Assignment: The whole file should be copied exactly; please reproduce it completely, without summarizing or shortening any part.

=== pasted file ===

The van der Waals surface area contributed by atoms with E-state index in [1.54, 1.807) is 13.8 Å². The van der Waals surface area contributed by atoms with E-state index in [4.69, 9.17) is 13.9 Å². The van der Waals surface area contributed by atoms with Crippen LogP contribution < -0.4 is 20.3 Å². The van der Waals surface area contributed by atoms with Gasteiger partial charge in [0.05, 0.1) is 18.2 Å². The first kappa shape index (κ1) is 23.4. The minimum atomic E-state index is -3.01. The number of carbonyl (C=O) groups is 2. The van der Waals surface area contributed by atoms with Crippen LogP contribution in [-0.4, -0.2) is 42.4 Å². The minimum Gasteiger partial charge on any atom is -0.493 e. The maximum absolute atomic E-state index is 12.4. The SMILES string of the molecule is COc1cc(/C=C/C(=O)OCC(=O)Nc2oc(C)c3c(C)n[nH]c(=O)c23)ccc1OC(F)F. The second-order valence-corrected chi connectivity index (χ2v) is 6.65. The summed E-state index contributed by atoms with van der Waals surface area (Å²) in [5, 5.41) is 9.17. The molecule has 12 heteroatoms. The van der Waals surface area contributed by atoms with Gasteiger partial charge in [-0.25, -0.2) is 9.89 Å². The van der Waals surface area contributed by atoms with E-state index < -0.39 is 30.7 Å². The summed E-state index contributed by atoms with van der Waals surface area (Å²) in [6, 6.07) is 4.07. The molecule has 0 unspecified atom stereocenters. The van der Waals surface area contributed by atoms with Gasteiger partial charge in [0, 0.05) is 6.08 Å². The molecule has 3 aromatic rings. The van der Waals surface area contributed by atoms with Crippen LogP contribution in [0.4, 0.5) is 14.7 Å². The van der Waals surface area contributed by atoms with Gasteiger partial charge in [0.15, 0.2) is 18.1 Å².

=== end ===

The van der Waals surface area contributed by atoms with E-state index in [1.54, 1.807) is 13.8 Å². The van der Waals surface area contributed by atoms with E-state index in [4.69, 9.17) is 13.9 Å². The van der Waals surface area contributed by atoms with Crippen LogP contribution < -0.4 is 20.3 Å². The van der Waals surface area contributed by atoms with Gasteiger partial charge in [0.05, 0.1) is 18.2 Å². The first kappa shape index (κ1) is 23.4. The minimum atomic E-state index is -3.01. The number of carbonyl (C=O) groups is 2. The van der Waals surface area contributed by atoms with Crippen LogP contribution in [-0.4, -0.2) is 42.4 Å². The minimum Gasteiger partial charge on any atom is -0.493 e. The maximum absolute atomic E-state index is 12.4. The SMILES string of the molecule is COc1cc(/C=C/C(=O)OCC(=O)Nc2oc(C)c3c(C)n[nH]c(=O)c23)ccc1OC(F)F. The second-order valence-corrected chi connectivity index (χ2v) is 6.65. The summed E-state index contributed by atoms with van der Waals surface area (Å²) in [5, 5.41) is 9.17. The molecule has 12 heteroatoms. The van der Waals surface area contributed by atoms with Gasteiger partial charge in [-0.25, -0.2) is 9.89 Å². The van der Waals surface area contributed by atoms with E-state index < -0.39 is 30.7 Å². The summed E-state index contributed by atoms with van der Waals surface area (Å²) in [6, 6.07) is 4.07. The molecule has 0 unspecified atom stereocenters. The van der Waals surface area contributed by atoms with Gasteiger partial charge in [0, 0.05) is 6.08 Å². The molecule has 3 aromatic rings. The van der Waals surface area contributed by atoms with Crippen LogP contribution in [0.4, 0.5) is 14.7 Å². The van der Waals surface area contributed by atoms with Gasteiger partial charge in [0.15, 0.2) is 18.1 Å².